I don’t think you should let the storm run you out. I try to stay positive about a lot of things and it’s really hard. But I’m just going to stay positive because good things come to those who wait and I’m waiting. ” -Leah Joyner, 22, Rockaway
Interview by Claudia Santino
See here for more from this series
"I was here the whole time. The morning after Sandy my neighbor and I took some surfboards and went around helping neighbors out of their houses. A couple of neighbors who have diabetes, we had to half float-walk down to help them get ice because diabetics need to keep their meds on ice.
On my street the boardwalk had come down a whole block and half. There was no way to get out of the neighborhood. There was too much debris, too much sand. Nothing was open. There was no food, no electricity, no water, no phones.
"Hurricane Sandy impacted us in a way that at first seemed to be a curse and then became a blessing. My husband opened a surf shop, Breakwater Surf Co, in July 2012. I was pregnant and we lived in Harlem back then and we decided to move to Rockaway to be closer to the shop. We had a hard time finding a place, I was seven months pregnant and it was getting a little stressful. We finally found a nice 2-bedroom apartment and just when we were about to move our landlords wouldn’t let us out of our lease. When it finally came time to sign our new lease, Sandy hit. We came back anyway to see what was going on and found there was a lot we could do.
"It’s funny, the things that we take for granted. Just to be able to turn on the faucet and have clean running water. To hit a light switch and here’s lights, to be able to cook and have gas. These are common everyday things that we do with out thinking and when it’s taken away from you it’s really an eye opener. It was scary and it just puts things in perspective for me on how fortunate and how lucky we really are. As Americans and as New Yorkers, we’re really fortunate. Maybe we need to pay closer attention to these types of things, the type of services that we do have and the lifestyles that we’re able to live. To take hot showers every day. Just some basic stuff that a lot of us just don’t think about. We get so caught up in our day-to-day travels and we just don’t take them seriously, we just take them for granted.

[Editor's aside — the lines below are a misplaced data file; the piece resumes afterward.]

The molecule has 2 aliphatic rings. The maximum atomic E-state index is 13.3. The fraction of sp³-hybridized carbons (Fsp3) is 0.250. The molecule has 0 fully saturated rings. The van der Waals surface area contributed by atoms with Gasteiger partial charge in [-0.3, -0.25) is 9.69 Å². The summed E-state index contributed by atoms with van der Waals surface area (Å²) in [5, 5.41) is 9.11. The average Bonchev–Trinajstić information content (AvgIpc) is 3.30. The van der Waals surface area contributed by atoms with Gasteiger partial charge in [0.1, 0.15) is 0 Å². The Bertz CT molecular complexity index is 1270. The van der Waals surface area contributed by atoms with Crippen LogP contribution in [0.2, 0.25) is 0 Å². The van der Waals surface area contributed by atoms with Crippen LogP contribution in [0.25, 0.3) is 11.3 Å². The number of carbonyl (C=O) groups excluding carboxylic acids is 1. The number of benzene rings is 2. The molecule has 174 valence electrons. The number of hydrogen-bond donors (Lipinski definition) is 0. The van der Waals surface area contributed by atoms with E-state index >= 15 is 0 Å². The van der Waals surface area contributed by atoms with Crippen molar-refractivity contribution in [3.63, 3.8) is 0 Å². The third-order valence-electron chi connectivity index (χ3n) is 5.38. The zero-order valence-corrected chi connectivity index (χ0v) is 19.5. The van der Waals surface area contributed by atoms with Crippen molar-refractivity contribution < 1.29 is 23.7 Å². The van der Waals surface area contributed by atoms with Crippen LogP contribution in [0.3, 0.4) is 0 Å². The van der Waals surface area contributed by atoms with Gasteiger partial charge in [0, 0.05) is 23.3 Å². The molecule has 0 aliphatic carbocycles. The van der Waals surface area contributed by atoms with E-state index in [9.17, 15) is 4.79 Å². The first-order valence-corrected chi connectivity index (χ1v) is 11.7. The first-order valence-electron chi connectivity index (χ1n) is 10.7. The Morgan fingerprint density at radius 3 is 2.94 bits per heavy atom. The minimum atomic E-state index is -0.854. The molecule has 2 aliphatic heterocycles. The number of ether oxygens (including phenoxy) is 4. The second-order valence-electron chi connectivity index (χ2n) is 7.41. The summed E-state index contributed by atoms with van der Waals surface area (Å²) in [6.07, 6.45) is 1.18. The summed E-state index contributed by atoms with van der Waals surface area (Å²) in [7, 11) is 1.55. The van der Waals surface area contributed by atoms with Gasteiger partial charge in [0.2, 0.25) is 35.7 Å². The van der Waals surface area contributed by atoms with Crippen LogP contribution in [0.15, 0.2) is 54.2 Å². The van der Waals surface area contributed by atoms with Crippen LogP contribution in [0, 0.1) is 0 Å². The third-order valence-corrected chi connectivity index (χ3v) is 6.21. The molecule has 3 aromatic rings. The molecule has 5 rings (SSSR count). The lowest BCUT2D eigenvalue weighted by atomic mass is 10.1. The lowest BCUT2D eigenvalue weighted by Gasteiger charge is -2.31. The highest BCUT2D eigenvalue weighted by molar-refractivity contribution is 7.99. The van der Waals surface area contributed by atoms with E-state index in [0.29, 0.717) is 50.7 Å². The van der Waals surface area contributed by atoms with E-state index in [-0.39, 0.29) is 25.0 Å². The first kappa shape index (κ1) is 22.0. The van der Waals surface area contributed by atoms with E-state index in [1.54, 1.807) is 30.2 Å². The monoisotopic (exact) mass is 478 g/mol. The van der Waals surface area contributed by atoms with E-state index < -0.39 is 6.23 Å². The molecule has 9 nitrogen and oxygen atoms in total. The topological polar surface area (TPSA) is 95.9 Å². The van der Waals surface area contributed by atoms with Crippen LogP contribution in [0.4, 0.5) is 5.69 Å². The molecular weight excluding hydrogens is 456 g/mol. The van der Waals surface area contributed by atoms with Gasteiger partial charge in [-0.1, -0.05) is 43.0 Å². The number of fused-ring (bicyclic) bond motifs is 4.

"I’m a Vietnam veteran and for a long time I was pretty unstable because I couldn’t refill my medications and I couldn’t get in touch with my doctor because there was no phone. Thank God for my landlord, he’s been a good friend. It was touch and go for me but his steady hand helped to stabilize me and I thank God for that because I could have regressed. It was very disorienting. I’m looking at the situation half-full now.
A look into a collection of news photos of photos, where blissful instants are lost among a sea of uncertainty, and moments from the past are frozen in the present, stark in the contrast between then and now.
One year ago, more than 800,000 photos were uploaded and tagged as Superstorm Sandy made landfall. On the anniversary of the devastating storm, Fred Ritchin writes for LightBox on the power of the photograph as self-documentary in 2013.